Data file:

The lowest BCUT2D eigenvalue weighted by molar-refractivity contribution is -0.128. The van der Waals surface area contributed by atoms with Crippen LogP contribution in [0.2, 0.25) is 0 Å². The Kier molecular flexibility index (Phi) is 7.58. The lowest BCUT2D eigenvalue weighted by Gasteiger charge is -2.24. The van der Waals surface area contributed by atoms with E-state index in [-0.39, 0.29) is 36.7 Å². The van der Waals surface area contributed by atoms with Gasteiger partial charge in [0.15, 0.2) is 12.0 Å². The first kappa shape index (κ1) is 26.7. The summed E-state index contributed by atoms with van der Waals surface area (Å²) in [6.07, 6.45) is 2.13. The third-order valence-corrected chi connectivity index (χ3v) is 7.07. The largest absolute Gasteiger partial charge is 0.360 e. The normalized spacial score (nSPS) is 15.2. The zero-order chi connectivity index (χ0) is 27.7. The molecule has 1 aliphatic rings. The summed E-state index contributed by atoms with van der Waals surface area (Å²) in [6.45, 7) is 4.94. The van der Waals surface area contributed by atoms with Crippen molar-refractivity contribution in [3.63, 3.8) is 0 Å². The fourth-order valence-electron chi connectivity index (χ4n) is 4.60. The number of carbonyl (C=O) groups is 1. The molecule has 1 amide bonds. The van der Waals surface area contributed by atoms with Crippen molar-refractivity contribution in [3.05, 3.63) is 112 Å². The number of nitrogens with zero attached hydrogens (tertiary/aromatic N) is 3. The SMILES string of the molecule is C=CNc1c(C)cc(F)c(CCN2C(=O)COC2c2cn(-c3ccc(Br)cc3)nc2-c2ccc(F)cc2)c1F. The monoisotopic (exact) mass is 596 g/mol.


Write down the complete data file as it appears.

The lowest BCUT2D eigenvalue weighted by molar-refractivity contribution is -0.128. The van der Waals surface area contributed by atoms with Crippen LogP contribution in [0.2, 0.25) is 0 Å². The Kier molecular flexibility index (Phi) is 7.58. The lowest BCUT2D eigenvalue weighted by Gasteiger charge is -2.24. The van der Waals surface area contributed by atoms with E-state index in [-0.39, 0.29) is 36.7 Å². The van der Waals surface area contributed by atoms with Gasteiger partial charge in [0.15, 0.2) is 12.0 Å². The first kappa shape index (κ1) is 26.7. The summed E-state index contributed by atoms with van der Waals surface area (Å²) in [6.07, 6.45) is 2.13. The third-order valence-corrected chi connectivity index (χ3v) is 7.07. The largest absolute Gasteiger partial charge is 0.360 e. The normalized spacial score (nSPS) is 15.2. The zero-order chi connectivity index (χ0) is 27.7. The molecule has 1 aliphatic rings. The summed E-state index contributed by atoms with van der Waals surface area (Å²) in [6.45, 7) is 4.94. The van der Waals surface area contributed by atoms with Crippen molar-refractivity contribution in [3.63, 3.8) is 0 Å². The fourth-order valence-electron chi connectivity index (χ4n) is 4.60. The number of carbonyl (C=O) groups is 1. The molecule has 1 amide bonds. The van der Waals surface area contributed by atoms with Crippen molar-refractivity contribution in [3.05, 3.63) is 112 Å². The number of nitrogens with zero attached hydrogens (tertiary/aromatic N) is 3. The SMILES string of the molecule is C=CNc1c(C)cc(F)c(CCN2C(=O)COC2c2cn(-c3ccc(Br)cc3)nc2-c2ccc(F)cc2)c1F. The monoisotopic (exact) mass is 596 g/mol.